Defense Against Peer Pressure
Article written by Chloe Nicosia
It can be difficult to fit in, especially in high school. There are so many things that are changing around you: your body, the people you hang out with, the classes you take, your personal likes and dislikes. While your body is going through all of these changes and your peers are discovering who they are as growing teenagers, they might not be the most positive or uplifting influences. Some might begin pressuring you into something you don’t want to do, like drinking or trying drugs. They may also pressure you into gossiping or making fun of another peer.
Regardless of why or what you are being peer pressured to do or think, it is time that students took a stand to recognize when it happens, and the actions they can take to prevent it. Peer pressure can affect anyone, anywhere, at any time. By being aware of the many types of peer pressure out there, as well of the ways that you can protect yourself, you can help yourself grow into the person you were always meant to be.
It is totally natural to want to belong, to fit in. When we see our friends taking part in things we know are wrong, we sometimes still feel the urge to participate. This pressure can be worsened by our peers in many different ways. For instance, your friends may exile you from the group for not participating. They could make fun of you, or start to spread rumors about you throughout the school that are not true. Regardless of the magnitude, these actions hurt your feelings, and can cause you to act out irrationally.
Dealing with peer pressure is a fact of life. The truth is you are not always going to get along with the your peers; that’s ok. Whether it is in elementary school or at your first summer job over a high school summer, there are always going to be instances where you feel the negative side effects of peer pressure, be they big or small. Fortunately, there are steps you can take to avoid these problems.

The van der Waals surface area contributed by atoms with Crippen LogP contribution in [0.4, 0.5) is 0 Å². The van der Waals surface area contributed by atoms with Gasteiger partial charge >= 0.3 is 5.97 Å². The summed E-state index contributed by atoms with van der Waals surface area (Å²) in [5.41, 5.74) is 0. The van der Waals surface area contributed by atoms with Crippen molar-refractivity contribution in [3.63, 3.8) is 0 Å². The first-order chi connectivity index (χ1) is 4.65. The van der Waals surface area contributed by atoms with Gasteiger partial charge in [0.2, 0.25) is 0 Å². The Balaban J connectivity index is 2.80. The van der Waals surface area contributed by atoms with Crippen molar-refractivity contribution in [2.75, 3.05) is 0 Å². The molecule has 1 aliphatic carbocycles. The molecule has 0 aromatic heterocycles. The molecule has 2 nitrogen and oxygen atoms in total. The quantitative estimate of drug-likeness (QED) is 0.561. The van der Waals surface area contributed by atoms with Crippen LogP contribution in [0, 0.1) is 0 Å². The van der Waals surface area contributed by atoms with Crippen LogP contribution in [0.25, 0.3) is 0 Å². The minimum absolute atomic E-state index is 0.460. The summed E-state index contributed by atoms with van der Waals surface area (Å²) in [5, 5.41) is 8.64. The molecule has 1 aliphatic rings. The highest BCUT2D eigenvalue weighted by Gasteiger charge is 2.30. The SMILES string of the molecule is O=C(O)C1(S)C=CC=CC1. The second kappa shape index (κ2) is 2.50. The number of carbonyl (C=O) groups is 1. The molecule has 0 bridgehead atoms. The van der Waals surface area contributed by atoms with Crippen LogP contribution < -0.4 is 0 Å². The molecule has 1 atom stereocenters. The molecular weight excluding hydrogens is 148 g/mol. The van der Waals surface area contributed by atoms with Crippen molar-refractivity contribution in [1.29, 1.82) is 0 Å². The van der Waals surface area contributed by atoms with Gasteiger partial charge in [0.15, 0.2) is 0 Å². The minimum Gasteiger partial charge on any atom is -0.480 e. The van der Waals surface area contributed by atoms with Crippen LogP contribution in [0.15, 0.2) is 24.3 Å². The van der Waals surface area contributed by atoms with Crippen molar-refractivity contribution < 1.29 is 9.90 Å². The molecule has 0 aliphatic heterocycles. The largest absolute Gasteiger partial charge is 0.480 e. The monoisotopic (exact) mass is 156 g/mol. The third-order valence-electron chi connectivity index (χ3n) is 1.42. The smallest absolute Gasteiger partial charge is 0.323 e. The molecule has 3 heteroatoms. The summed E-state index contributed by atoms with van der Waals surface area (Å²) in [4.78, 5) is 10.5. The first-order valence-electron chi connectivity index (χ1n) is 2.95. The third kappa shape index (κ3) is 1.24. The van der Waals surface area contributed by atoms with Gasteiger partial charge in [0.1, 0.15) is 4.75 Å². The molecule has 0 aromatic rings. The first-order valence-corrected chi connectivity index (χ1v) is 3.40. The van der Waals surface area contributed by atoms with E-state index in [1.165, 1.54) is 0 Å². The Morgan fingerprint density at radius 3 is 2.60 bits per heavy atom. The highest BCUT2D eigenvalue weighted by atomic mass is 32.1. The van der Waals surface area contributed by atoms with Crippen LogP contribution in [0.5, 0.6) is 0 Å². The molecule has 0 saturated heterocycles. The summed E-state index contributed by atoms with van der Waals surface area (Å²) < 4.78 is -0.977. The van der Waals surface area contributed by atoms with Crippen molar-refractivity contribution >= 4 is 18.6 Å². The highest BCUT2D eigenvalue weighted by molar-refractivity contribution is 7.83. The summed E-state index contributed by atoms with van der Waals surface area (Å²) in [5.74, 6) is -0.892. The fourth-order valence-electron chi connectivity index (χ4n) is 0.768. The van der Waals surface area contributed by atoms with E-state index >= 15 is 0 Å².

For starters, avoid putting yourself into situations you know are going to turn sour. In high school, many of your classmates may start to experiment with drugs or alcohol which may lead to life changing consequences like addiction and treatment at an outpatient rehab. If you know those elements are going to be present at a party or event, don’t attend and practice sober living. Make other plans to keep your mind off of what others might be doing. In addition, consider who your true friends really are. A real friend would never put you into a situation that makes you uncomfortable or unhappy. If your friends begin to make questionable decisions, it might be time to reevaluate your friendship. Always stay true to yourself, and never act on something that makes you uncomfortable.
The biggest thing you can learn to do in an effort to avoid peer pressure is to learn how to say “no.” When you think about it, the word “no” rolls off the tongue. In tough situations, like when you are being offered a beer or coaxed into doing something you do not want to do, can be the most difficult word to mutter. Practice saying “no” every chance you get, because you never know when the day will come that you need to use it in action! In addition to saying “no,” try your best to create positive peer pressure in your everyday life. Give a friend a compliment if you like what they are wearing. Lend a helping hand to a kid in your science class that you would not normally talk to. Spreading positivity everywhere you go is the easiest and best way to stop negative peer pressure from spreading!
Put an end to peer pressure, and keep yourself protected with these tips on how to defend yourself:
- 20 Ways To Avoid Peer Pressure
- 5 Steps To Resisting Peer Pressure
- Types Of Peer Pressure And How You Can Avoid Them
- Peer Pressure: Driving Under The Influence (PDF)
- What Can I Do If I Want To Say No To Peer Pressure?
- How To Deal With Peer Pressure